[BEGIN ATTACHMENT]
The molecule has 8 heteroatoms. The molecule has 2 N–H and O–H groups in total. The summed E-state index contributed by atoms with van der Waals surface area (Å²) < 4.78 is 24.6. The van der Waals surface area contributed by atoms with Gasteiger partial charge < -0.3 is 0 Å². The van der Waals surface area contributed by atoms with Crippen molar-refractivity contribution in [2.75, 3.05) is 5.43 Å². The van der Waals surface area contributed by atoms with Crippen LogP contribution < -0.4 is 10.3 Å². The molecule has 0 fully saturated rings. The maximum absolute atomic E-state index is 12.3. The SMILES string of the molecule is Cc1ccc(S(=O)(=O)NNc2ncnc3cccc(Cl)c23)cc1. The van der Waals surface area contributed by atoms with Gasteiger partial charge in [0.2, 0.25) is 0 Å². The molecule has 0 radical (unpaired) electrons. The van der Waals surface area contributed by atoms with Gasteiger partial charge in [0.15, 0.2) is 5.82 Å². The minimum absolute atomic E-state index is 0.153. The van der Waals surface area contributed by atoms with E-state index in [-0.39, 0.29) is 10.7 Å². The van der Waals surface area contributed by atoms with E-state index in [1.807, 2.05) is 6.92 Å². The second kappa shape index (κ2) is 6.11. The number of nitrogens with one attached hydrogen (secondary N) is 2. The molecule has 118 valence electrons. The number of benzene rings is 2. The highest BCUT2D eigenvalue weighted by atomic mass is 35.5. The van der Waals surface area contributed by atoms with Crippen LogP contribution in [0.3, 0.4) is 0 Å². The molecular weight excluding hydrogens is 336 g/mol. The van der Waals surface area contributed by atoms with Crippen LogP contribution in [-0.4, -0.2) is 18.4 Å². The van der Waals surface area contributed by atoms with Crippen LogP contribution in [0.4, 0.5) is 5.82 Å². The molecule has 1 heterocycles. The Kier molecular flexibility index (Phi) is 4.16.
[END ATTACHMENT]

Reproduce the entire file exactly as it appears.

The molecule has 8 heteroatoms. The molecule has 2 N–H and O–H groups in total. The summed E-state index contributed by atoms with van der Waals surface area (Å²) < 4.78 is 24.6. The van der Waals surface area contributed by atoms with Gasteiger partial charge < -0.3 is 0 Å². The van der Waals surface area contributed by atoms with Crippen molar-refractivity contribution in [2.75, 3.05) is 5.43 Å². The van der Waals surface area contributed by atoms with Crippen LogP contribution < -0.4 is 10.3 Å². The molecule has 0 fully saturated rings. The maximum absolute atomic E-state index is 12.3. The SMILES string of the molecule is Cc1ccc(S(=O)(=O)NNc2ncnc3cccc(Cl)c23)cc1. The van der Waals surface area contributed by atoms with Gasteiger partial charge in [0.2, 0.25) is 0 Å². The molecule has 0 radical (unpaired) electrons. The van der Waals surface area contributed by atoms with Gasteiger partial charge in [0.15, 0.2) is 5.82 Å². The minimum absolute atomic E-state index is 0.153. The van der Waals surface area contributed by atoms with E-state index in [-0.39, 0.29) is 10.7 Å². The van der Waals surface area contributed by atoms with E-state index in [1.807, 2.05) is 6.92 Å². The second kappa shape index (κ2) is 6.11. The number of nitrogens with one attached hydrogen (secondary N) is 2. The molecule has 118 valence electrons. The number of benzene rings is 2. The highest BCUT2D eigenvalue weighted by atomic mass is 35.5. The van der Waals surface area contributed by atoms with Crippen LogP contribution in [0.3, 0.4) is 0 Å². The molecular weight excluding hydrogens is 336 g/mol. The van der Waals surface area contributed by atoms with Crippen LogP contribution in [-0.4, -0.2) is 18.4 Å². The van der Waals surface area contributed by atoms with Crippen LogP contribution in [0.4, 0.5) is 5.82 Å². The molecule has 1 heterocycles. The Kier molecular flexibility index (Phi) is 4.16.